A small number of “ultra-emitters” of methane from oil and gas production contribute as much as 12 percent of methane emissions from oil and gas production every year to the atmosphere every year — and now scientists know where many of these leaks are.
Analyses of satellite images from 2019 and 2020 reveal that a majority of the 1,800 biggest methane sources in the study come from six major oil- and gas-producing countries: Turkmenistan led the pack, followed by Russia, the United States, Iran, Kazakhstan and Algeria.
Plugging those leaks would not only be a boon to the planet, but also could save those countries billions in U.S. dollars, climate scientist Thomas Lauvaux of the University of Paris-Saclay and colleagues report in the Feb. 4 Science.
Ultra-emitters are sources that spurt at least 25 metric tons of methane per hour into the atmosphere. These occasional massive bursts make up only a fraction — but a sizable one — of the methane from oil and gas production shunted into Earth’s atmosphere annually.
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Cleaning up such leaks would be a big first step in reducing overall emissions, says Euan Nisbet, a geochemist at Royal Holloway, University of London in Egham, who was not involved in the study. “If you see somebody badly injured in a road accident, you bandage up the bits that are bleeding hardest.”
Methane has about 80 times the atmosphere-warming potential of carbon dioxide, though it tends to have a much shorter lifetime in the atmosphere — 10 to 20 years or so, compared with hundreds of years. The greenhouse gas can seep into the atmosphere from both natural and human-made sources (SN: 2/19/20).
In oil and gas production, massive methane bursts might be the result of accidents or leaky pipelines or other facilities, Lauvaux says. But these leaks are often the result of routine maintenance practices, the team found. Rather than shut down for days to clear gas from pipelines, for example, managers might open valves on both ends of the line, releasing and burning off the gas quickly. That sort of practice stood out starkly in satellite images as “two giant plumes” along a pipeline track, Lauvaux says.
Stopping such practices and repairing leaky facilities are relatively easy, which is why such changes may be the low-hanging fruit when it comes to addressing greenhouse gas emissions. But identifying the particular sources of those huge methane emissions has been the challenge. Airborne studies can help pinpoint some large sources, such as landfills, dairy farms and oil and gas producers, but such flights are limited by being both regional and of short duration (SN: 11/14/19).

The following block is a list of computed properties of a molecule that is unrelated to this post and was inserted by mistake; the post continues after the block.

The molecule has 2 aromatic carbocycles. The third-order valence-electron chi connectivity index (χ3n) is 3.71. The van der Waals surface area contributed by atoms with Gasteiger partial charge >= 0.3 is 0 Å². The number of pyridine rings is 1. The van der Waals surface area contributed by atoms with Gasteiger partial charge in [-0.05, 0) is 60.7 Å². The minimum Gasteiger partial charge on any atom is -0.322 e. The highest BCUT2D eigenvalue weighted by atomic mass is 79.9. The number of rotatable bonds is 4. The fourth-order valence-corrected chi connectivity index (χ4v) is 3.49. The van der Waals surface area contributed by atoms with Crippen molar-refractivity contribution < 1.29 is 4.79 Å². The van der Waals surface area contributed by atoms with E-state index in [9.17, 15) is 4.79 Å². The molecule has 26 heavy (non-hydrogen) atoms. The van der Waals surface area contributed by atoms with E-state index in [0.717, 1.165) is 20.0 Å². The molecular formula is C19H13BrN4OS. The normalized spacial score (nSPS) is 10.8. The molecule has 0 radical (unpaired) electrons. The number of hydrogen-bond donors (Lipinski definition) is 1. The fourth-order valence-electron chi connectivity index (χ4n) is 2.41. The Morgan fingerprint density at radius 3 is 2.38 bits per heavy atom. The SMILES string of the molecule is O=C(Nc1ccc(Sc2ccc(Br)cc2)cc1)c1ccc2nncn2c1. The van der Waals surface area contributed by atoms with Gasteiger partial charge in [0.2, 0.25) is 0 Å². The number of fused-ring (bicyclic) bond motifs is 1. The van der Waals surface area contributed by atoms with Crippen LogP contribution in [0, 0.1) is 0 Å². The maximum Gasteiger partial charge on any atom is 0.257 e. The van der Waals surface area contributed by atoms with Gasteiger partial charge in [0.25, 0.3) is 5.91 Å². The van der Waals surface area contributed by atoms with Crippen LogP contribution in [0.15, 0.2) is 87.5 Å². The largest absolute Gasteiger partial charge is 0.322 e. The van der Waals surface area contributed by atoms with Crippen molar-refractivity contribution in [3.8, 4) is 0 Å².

Satellites, such as the European Space Agency’s TROPOspheric Monitoring Instrument, or TROPOMI, offer a much bigger window in both space and time. Scientists have previously used TROPOMI to estimate the overall leakiness of oil and gas production in the southwestern United States’ massive Permian Basin, finding that the region sends twice as much methane to the atmosphere as previously thought (SN: 4/22/20).
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In the new study, the team didn’t include sources in the Permian Basin among the ultra-emitters; the large emissions from that region are the result of numerous tightly clustered but smaller emissions sources. Because TROPOMI doesn’t peer well through clouds, other regions around the globe, such as Canada and the equatorial tropics, also weren’t included.
But that doesn’t mean those regions are off the hook, Lauvaux says. “There’s just no data available.” On the heels of this broad-brush view from TROPOMI, Lauvaux and other scientists are now working to plug those data gaps using other satellites with better resolution and the ability to penetrate clouds.
Stopping all of these big leaks, which amount to an estimated 8 to 12 percent of total annual methane emissions from oil and gas production, could save these countries billions of dollars, the researchers say. And the reduction in those emissions would be about as beneficial to the planet as cutting all emissions from Australia since 2005, or removing 20 million vehicles from the roads for a year.
Such a global map can also be helpful to countries in meeting their goals under the Global Methane Pledge launched in November at the United Nations’ annual climate summit, says Daniel Jacob, an atmospheric chemist at Harvard University who was not involved in the study (SN: 1/11/22).
Signatories to the pledge agreed to reduce global emissions of the gas by at least 30 percent relative to 2020 levels by 2030. These new findings, Jacob says, can help achieve that target because it “encourages action rather than despair.”